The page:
But before the dark, there was the interview line that was a perfect mirror to his interview at sixteen for snarck, with all the maturity inherent in saying it about your kid; no wonder the Capitol ate it up. And the mockingjay wings enveloping him, when he came so close to being an open symbol for the rebellion himself was completely perfect.

In this one, and I don't think I've seen anyone mention this yet, I loved how the change of victor snapped Effie out of re-education so much earlier. Just such a well-thought out AU extrapolation. And what a wonderfully fitting token! Also, that image of Effie and Peeta, illicitly coming from rooms they shouldn't have been in and clinging together was incredibly powerful.

Also, Peeta admitting to buying a poster just a few paragraphs before Katniss probably died made me so, so glad that I'd employed the philosophy of delayed gratification and read mine second instead of first so I could sleep thinking of purple people. Because I think that was almost more awful than actually thinking of her death; but then, it's always worse for the people left behind.
fernwithy From: fernwithy Date: August 9th, 2015 11:07 pm (UTC) (Link)

Re: Feedback Part 3/3

Thanks for bringing up the plot bunny. These little bite sized AUs are fun, just because it's a question of how to pick a scene that will show a lot without stopping to explain it!

On the second one, I can't imagine what Peeta will do, since Katniss, most likely, is about to drown. The Rebellion will be kind of screwed, too, because unlike Katniss, Peeta doesn't care a bit about it in the abstract, and his primary motive at that point -- fury -- is out of tune with what he's best at projecting.
fernwithy From: fernwithy Date: August 9th, 2015 11:03 pm (UTC) (Link)

Re: Feedback Part 2/3

far harder to shrug off as a phase at 14 than at eight
Of course, if she hadn't been unreachable, if they hadn't had the bonding experiernce of the secret helping with the bread, would it have ever become love? It's an interesting question. I'm not convinced that it wouldn't have, but the childhood friend pattern becomes so different from the ardent admirer pattern that the sense of the 'ship would change.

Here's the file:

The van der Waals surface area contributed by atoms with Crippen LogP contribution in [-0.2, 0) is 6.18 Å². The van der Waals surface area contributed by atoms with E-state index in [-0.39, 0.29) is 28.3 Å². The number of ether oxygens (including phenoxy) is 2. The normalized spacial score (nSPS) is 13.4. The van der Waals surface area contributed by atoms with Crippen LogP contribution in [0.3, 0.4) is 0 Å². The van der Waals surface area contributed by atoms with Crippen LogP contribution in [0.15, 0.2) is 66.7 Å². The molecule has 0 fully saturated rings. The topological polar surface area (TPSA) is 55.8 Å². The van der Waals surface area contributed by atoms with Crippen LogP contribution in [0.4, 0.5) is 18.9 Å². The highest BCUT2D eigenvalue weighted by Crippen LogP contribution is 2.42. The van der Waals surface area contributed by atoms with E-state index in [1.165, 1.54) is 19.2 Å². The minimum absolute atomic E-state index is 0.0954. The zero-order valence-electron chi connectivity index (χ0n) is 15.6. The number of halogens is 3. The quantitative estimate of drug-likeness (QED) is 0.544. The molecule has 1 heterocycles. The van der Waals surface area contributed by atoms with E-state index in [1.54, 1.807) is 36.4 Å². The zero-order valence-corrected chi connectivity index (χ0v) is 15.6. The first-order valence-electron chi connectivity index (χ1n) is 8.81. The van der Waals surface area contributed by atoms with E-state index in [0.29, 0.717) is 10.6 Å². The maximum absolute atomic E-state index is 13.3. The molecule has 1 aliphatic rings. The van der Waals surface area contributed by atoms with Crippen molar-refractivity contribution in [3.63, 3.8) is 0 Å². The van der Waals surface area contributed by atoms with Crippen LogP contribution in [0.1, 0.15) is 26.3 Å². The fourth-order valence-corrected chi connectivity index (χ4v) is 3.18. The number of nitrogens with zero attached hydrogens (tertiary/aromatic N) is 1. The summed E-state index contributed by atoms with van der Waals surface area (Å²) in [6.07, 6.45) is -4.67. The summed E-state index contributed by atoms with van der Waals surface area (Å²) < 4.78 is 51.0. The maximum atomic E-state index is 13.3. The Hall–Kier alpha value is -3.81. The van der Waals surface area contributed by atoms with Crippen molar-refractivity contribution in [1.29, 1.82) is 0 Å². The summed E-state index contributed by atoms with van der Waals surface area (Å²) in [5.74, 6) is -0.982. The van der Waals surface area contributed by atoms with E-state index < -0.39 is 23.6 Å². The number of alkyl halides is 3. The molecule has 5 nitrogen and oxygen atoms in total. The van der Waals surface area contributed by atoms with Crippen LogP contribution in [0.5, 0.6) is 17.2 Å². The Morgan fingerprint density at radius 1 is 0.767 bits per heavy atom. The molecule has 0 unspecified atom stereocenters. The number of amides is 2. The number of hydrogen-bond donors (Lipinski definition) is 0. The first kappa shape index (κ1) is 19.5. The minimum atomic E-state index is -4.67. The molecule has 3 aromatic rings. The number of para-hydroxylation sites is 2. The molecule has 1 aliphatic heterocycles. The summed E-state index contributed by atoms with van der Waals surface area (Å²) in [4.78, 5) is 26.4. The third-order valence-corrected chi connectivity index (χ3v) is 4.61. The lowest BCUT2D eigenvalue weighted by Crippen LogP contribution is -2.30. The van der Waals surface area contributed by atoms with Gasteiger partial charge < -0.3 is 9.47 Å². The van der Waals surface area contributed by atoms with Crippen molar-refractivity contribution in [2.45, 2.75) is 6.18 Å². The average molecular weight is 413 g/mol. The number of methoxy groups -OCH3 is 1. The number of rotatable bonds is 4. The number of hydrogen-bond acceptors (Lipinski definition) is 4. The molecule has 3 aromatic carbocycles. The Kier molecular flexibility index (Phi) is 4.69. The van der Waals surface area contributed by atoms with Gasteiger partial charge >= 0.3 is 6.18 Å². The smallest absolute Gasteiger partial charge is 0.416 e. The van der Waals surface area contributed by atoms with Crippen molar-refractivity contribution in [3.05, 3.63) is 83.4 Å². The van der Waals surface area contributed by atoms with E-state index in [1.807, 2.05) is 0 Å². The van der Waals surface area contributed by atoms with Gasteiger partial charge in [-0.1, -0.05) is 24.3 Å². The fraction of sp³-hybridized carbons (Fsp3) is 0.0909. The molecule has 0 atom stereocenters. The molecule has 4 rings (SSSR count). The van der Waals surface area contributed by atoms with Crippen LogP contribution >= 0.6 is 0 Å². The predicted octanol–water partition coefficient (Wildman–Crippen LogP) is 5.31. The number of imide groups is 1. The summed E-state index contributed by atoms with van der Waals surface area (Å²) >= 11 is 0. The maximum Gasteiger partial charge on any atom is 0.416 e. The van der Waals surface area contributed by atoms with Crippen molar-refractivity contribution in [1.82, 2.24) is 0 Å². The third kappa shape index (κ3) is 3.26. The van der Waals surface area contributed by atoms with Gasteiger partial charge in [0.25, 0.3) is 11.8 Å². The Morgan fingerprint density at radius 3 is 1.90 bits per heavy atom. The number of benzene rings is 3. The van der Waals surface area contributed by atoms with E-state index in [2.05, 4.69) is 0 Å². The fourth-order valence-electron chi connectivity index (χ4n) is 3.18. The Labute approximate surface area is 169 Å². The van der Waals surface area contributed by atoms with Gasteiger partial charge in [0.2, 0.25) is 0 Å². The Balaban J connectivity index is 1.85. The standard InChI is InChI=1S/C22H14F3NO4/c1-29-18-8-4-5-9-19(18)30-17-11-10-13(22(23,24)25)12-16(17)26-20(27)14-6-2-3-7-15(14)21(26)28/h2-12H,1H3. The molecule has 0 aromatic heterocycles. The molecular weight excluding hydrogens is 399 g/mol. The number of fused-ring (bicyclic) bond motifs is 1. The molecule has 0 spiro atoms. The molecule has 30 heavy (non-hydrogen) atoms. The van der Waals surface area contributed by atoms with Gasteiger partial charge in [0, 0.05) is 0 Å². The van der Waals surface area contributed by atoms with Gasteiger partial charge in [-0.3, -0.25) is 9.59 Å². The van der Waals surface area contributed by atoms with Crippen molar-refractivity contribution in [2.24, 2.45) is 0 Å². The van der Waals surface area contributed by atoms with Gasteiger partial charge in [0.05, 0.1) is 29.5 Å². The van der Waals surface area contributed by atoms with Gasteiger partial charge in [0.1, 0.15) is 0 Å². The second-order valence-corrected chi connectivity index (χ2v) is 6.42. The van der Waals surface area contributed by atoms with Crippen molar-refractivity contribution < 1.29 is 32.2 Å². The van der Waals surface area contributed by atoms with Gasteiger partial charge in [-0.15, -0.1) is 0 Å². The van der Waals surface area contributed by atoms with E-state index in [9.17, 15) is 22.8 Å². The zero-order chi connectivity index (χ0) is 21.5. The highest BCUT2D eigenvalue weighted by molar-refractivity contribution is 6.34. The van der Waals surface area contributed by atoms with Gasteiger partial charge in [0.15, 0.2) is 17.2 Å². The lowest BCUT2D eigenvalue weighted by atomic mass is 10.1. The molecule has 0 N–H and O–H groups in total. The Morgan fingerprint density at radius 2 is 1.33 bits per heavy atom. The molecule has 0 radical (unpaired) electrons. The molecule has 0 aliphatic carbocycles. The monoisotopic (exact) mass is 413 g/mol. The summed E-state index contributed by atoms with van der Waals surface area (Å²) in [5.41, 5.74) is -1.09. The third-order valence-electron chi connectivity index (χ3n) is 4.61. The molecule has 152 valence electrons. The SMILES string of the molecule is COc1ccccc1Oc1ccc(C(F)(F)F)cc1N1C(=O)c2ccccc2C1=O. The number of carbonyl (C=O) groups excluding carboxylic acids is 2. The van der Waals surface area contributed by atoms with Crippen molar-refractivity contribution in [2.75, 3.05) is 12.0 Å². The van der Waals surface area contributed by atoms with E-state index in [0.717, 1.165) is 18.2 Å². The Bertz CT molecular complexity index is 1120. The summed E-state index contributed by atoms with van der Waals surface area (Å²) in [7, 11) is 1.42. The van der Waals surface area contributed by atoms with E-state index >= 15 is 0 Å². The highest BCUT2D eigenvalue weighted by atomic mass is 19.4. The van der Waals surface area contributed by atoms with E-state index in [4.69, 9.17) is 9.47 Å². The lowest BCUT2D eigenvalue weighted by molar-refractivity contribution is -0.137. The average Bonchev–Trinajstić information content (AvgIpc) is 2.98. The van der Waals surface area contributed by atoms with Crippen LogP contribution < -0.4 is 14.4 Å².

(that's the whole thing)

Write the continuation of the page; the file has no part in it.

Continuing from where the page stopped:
I like the idea of Haymitch dyeing Peeta, though I hope the dye fades faster than the one Octavia used!

I love that you kept expanding the theme that an infinitely better life didn't mean a perfect one, and that it certainly didn't somehow vanish PTSD. But oh God, did it help.
Nothing fixes everything, but so much of how bad it got with Haymitch seems to me to be because of how godawful lonely he was. Part of the whole theory of AA is that support from a group of understanding people genuinely helps. One of things that appeals to me in writing Haymitch (and this universe in general) is that I've often been stuck with this -- I swear, one of the reasons I write fanfic instead of huddling up and getting serious about original fic is the fact that I can put it on a blog and talk to people -- and that sense of widespread, dangerous levels of loneliness in Panem is incredibly striking. It's clearest with Katniss and Haymitch, but the way Peeta is able to manipulate it for the narrative suggests that they aren't the only ones who are starving for some kind of connection.

Personally, I think that loneliness has, at this point in time, become a public health issue in America, and that's a lot of the fuel that's burning with THG. Our old communities are breaking down, and the new ones are so fragmented and transitory, in a lot of cases, that dysfunctions are getting amplified. We know it's a problem, but no one knows what can be done about it. I may actually just turn this into an essay, because it's more than just this.

And yeah, he probably was joking, but I like to think he liked the gesture anyway.)